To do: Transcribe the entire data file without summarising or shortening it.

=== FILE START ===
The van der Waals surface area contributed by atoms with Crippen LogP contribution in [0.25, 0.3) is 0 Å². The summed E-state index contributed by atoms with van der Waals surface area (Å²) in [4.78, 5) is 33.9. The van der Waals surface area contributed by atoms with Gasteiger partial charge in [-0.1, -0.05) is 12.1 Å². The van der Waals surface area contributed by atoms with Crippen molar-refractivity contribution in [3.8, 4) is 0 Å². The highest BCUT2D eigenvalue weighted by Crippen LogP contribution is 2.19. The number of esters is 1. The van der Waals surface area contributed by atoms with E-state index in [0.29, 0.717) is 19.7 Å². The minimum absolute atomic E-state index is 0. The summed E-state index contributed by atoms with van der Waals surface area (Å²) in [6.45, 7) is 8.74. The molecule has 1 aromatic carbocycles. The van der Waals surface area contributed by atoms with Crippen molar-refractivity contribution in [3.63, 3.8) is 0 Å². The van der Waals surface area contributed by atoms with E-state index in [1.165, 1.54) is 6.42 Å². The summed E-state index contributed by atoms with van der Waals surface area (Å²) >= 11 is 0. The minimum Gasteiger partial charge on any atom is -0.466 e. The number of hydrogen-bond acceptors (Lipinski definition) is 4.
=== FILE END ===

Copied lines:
The van der Waals surface area contributed by atoms with Crippen LogP contribution in [0.25, 0.3) is 0 Å². The summed E-state index contributed by atoms with van der Waals surface area (Å²) in [4.78, 5) is 33.9. The van der Waals surface area contributed by atoms with Gasteiger partial charge in [-0.1, -0.05) is 12.1 Å². The van der Waals surface area contributed by atoms with Crippen molar-refractivity contribution in [3.8, 4) is 0 Å². The highest BCUT2D eigenvalue weighted by Crippen LogP contribution is 2.19. The number of esters is 1. The van der Waals surface area contributed by atoms with E-state index in [0.29, 0.717) is 19.7 Å². The minimum absolute atomic E-state index is 0. The summed E-state index contributed by atoms with van der Waals surface area (Å²) in [6.45, 7) is 8.74. The molecule has 1 aromatic carbocycles. The van der Waals surface area contributed by atoms with Crippen molar-refractivity contribution in [3.63, 3.8) is 0 Å². The van der Waals surface area contributed by atoms with E-state index in [1.165, 1.54) is 6.42 Å². The summed E-state index contributed by atoms with van der Waals surface area (Å²) >= 11 is 0. The minimum Gasteiger partial charge on any atom is -0.466 e. The number of hydrogen-bond acceptors (Lipinski definition) is 4.